As glacial lakes flood, the effect can be devastating

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Tsho Rolpa Glacial Lake in Gaurishankar VDC, Dolakha district, Nepal. © Deepak KC/UNDP Nepal

13 Oct 2015 by Rajeev Issar, Policy Specialist, Disaster & Climate Risk Governance, UNDP

Rajeev Issar is a Policy Specialist in Disaster & Climate Risk Governance at UNDP.

In this blog series, UNDP experts and practitioners share their perspective on issues of climate change, in the lead up to COP21 in December.

Golf, yes. But GLOF? What is that?

The increasingly apparent impacts of climate change have introduced this new term—an abbreviation for “glacial lake outburst flood”—to the world’s vocabulary.

When glaciers melt, they sometimes form lakes on mountaintops. The water in these glacial lakes accumulates behind loose “dams” made of ice, sand, pebbles and ice residue. But these dams are inherently unstable and avalanches, falling boulders, earthquakes, or even simply the accumulation of too much water can unleash sudden, potentially disastrous floods in nearby communities.

GLOFs come up often for those of us who work on disaster and climate risk management in South Asia. They are becoming increasingly common, and can have devastating impacts on lives, livelihoods, and mountain ecosystems, as well as on critical assets and infrastructure such as roads or hospitals.

Satellite imagery has shown that, due to the melting of Himalayan glaciers at the rate of 30-60 meters per decade, existing glacial lakes have been expanding while new glacial lakes are being formed at a disconcertingly fast rate. A study of the recorded incidents across South Asia found that, in the second half of the 20th century, the occurrence of GLOFs increased from once a decade to every 2-3 years by the 1990s.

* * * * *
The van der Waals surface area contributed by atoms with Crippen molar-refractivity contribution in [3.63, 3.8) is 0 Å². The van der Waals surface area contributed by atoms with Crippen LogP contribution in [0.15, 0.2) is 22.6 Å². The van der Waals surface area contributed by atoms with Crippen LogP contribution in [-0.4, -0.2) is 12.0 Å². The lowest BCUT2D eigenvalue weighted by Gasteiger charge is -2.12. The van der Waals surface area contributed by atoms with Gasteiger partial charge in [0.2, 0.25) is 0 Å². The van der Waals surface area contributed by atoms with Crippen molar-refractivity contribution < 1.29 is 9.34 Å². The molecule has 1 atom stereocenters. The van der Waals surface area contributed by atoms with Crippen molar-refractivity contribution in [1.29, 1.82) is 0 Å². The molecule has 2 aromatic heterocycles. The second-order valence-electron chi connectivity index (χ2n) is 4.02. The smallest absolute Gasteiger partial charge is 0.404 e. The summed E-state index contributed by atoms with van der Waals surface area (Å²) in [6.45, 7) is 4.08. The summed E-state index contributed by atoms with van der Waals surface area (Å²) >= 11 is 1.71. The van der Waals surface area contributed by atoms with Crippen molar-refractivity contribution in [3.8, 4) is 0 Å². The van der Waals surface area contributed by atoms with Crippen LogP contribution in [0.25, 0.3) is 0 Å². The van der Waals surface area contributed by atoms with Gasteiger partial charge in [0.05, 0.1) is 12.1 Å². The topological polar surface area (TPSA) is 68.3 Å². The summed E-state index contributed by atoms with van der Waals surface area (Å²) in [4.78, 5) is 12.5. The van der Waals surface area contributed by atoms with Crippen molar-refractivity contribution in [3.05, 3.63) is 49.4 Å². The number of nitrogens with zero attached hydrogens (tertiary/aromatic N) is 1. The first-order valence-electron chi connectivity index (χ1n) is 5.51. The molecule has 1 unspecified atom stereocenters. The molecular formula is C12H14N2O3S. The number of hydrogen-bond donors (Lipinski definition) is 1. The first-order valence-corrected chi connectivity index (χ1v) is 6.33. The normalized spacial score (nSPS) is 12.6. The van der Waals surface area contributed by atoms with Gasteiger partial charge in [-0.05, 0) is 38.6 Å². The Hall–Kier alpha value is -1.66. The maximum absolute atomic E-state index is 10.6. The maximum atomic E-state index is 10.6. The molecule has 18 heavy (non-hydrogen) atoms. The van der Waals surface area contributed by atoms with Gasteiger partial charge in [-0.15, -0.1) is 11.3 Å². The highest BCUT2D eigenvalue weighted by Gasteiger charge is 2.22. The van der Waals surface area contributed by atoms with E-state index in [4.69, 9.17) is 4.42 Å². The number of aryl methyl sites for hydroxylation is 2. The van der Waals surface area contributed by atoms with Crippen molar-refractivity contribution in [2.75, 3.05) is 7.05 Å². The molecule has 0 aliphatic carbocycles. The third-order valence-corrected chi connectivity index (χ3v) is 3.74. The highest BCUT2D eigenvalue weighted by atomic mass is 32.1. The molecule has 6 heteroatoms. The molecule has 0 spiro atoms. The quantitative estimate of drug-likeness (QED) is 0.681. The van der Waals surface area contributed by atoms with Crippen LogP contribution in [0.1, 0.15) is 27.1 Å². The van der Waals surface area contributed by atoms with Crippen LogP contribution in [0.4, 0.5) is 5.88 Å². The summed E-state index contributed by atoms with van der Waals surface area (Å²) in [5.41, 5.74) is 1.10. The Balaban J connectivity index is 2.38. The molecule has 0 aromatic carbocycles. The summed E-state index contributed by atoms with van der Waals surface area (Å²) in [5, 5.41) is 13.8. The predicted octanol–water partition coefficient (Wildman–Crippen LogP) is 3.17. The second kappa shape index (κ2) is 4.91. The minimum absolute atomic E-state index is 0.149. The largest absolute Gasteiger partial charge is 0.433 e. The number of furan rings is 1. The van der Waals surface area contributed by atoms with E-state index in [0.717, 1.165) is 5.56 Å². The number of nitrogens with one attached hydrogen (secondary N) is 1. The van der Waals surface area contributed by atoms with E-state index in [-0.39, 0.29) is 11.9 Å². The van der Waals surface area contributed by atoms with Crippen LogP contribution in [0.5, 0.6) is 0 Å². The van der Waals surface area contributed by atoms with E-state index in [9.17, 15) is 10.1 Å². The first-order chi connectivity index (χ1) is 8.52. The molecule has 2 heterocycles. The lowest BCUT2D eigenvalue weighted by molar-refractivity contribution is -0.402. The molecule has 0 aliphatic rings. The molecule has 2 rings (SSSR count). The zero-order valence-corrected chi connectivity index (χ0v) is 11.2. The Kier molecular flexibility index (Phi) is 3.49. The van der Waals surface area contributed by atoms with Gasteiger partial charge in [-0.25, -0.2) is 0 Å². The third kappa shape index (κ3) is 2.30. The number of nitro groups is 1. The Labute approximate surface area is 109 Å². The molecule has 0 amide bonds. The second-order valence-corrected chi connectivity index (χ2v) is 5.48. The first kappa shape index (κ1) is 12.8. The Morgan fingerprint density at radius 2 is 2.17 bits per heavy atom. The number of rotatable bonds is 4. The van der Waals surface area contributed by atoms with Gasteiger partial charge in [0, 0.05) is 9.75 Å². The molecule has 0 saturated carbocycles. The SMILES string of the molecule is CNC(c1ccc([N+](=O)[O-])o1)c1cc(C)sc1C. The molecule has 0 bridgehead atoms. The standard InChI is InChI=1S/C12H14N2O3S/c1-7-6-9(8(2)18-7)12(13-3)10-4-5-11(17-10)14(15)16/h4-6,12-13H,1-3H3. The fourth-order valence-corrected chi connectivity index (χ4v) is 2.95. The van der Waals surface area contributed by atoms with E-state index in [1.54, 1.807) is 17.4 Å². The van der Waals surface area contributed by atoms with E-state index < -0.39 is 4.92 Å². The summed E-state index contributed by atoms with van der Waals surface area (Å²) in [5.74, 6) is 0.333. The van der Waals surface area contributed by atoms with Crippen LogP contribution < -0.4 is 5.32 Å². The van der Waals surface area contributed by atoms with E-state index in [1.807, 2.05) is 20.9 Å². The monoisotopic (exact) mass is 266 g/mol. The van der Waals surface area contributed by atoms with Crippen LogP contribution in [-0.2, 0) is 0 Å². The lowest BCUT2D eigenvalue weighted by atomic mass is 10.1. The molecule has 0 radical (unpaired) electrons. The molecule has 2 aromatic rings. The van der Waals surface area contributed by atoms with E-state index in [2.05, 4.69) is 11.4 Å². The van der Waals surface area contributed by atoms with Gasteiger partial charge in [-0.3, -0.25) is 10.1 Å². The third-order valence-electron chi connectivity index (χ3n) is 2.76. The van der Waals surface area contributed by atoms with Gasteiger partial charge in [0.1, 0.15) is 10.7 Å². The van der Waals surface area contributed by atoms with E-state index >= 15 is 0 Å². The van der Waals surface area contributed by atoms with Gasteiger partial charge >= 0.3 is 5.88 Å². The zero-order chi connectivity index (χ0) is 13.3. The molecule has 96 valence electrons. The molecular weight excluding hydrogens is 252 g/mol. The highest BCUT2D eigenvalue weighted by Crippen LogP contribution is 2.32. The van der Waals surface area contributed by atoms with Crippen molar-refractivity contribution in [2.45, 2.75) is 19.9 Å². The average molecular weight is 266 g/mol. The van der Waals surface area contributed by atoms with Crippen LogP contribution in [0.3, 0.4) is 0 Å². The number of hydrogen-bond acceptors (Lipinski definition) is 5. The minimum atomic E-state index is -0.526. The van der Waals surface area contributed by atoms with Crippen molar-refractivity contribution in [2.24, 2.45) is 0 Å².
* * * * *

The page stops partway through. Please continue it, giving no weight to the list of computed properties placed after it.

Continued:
Seeing the tell-tale signs of the devastation left by GLOFs has given me a better understanding of the extent and magnitude of the challenge. A trek to one of the glacial lakes was truly eye opening. A vast body of water was held back by a loose and unstable “dam” comprised of ice, boulders and sand, and it was painfully clear just how much damage the millions of cubic meters of water could inflict on downstream communities that have no mitigation or disaster risk reduction and preparedness measures in place.

UNDP’s Regional GLOF Risk Reduction Project in the South Asian region conducted an assessment of the disaster risk mitigation measures used to protect communities against GLOFs and found that most measures focused on cost-intensive “structural” or engineering-based interventions. The need to complement these measures with non-structural solutions such as disaster preparedness and contingency planning, as well as involve local administrators, communities, and other stakeholders became evident.

The findings, combined with our visits to the glacial lakes, made it clear that we needed to increase our focus on community preparedness, early warning systems, evacuation and search and rescue training. One of the mitigation measures we introduced was planting fruit-bearing trees along the banks of mountain rivers in order to protect human habitations and livelihoods.

The idea was to create a locally-sourced, “natural” barrier that would weaken the force of outburst waters and reduce the impact of boulders and rocks. The selection of tree varieties like bamboo and other fruit-bearing trees was done in consultation with the local agricultural institute and administration—the tree varieties would not only protect communities, but also diversify livelihood options.

The experience of addressing this relatively new hazard gave me a glimpse of the real-time impacts brought about by climate change. It became apparent that the challenges posed by climate change are not somewhere in the distant future, but are in fact unfolding here and now. Our solutions lie not just in integrated disaster risk reduction and climate adaptation-based risk management measures, but also in ensuring that mankind adopts more environmentally friendly and risk-informed development solutions.

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